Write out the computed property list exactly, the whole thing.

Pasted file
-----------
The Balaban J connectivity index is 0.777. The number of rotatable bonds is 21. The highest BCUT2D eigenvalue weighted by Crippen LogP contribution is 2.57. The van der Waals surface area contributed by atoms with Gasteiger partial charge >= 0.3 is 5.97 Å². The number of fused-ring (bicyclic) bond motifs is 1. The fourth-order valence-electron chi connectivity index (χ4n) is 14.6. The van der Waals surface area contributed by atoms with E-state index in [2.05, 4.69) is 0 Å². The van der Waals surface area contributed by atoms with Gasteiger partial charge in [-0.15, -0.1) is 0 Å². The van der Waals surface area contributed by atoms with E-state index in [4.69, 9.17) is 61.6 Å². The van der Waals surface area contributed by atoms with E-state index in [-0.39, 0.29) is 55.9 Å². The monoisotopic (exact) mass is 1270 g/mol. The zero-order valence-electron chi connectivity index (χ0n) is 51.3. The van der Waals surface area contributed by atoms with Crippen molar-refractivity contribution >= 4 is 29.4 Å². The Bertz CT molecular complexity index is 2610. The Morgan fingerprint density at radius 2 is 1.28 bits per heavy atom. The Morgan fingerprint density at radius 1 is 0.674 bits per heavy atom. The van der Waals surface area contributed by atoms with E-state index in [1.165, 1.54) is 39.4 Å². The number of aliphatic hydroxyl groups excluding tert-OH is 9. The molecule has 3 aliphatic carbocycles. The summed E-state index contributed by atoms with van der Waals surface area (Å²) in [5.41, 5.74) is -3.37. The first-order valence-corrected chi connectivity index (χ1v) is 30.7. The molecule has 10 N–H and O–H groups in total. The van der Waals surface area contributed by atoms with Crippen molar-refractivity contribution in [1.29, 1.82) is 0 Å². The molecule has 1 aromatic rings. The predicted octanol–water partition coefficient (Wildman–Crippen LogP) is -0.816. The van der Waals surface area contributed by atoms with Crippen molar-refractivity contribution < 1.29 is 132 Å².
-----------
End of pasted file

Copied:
The Balaban J connectivity index is 0.777. The number of rotatable bonds is 21. The highest BCUT2D eigenvalue weighted by Crippen LogP contribution is 2.57. The van der Waals surface area contributed by atoms with Gasteiger partial charge >= 0.3 is 5.97 Å². The number of fused-ring (bicyclic) bond motifs is 1. The fourth-order valence-electron chi connectivity index (χ4n) is 14.6. The van der Waals surface area contributed by atoms with E-state index in [2.05, 4.69) is 0 Å². The van der Waals surface area contributed by atoms with Gasteiger partial charge in [-0.15, -0.1) is 0 Å². The van der Waals surface area contributed by atoms with E-state index in [4.69, 9.17) is 61.6 Å². The van der Waals surface area contributed by atoms with E-state index in [-0.39, 0.29) is 55.9 Å². The monoisotopic (exact) mass is 1270 g/mol. The zero-order valence-electron chi connectivity index (χ0n) is 51.3. The van der Waals surface area contributed by atoms with Crippen molar-refractivity contribution >= 4 is 29.4 Å². The Bertz CT molecular complexity index is 2610. The Morgan fingerprint density at radius 2 is 1.28 bits per heavy atom. The Morgan fingerprint density at radius 1 is 0.674 bits per heavy atom. The van der Waals surface area contributed by atoms with E-state index in [1.165, 1.54) is 39.4 Å². The number of aliphatic hydroxyl groups excluding tert-OH is 9. The molecule has 3 aliphatic carbocycles. The summed E-state index contributed by atoms with van der Waals surface area (Å²) in [5.41, 5.74) is -3.37. The first-order valence-corrected chi connectivity index (χ1v) is 30.7. The molecule has 10 N–H and O–H groups in total. The van der Waals surface area contributed by atoms with Crippen molar-refractivity contribution in [1.29, 1.82) is 0 Å². The molecule has 1 aromatic rings. The predicted octanol–water partition coefficient (Wildman–Crippen LogP) is -0.816. The van der Waals surface area contributed by atoms with Crippen molar-refractivity contribution < 1.29 is 132 Å².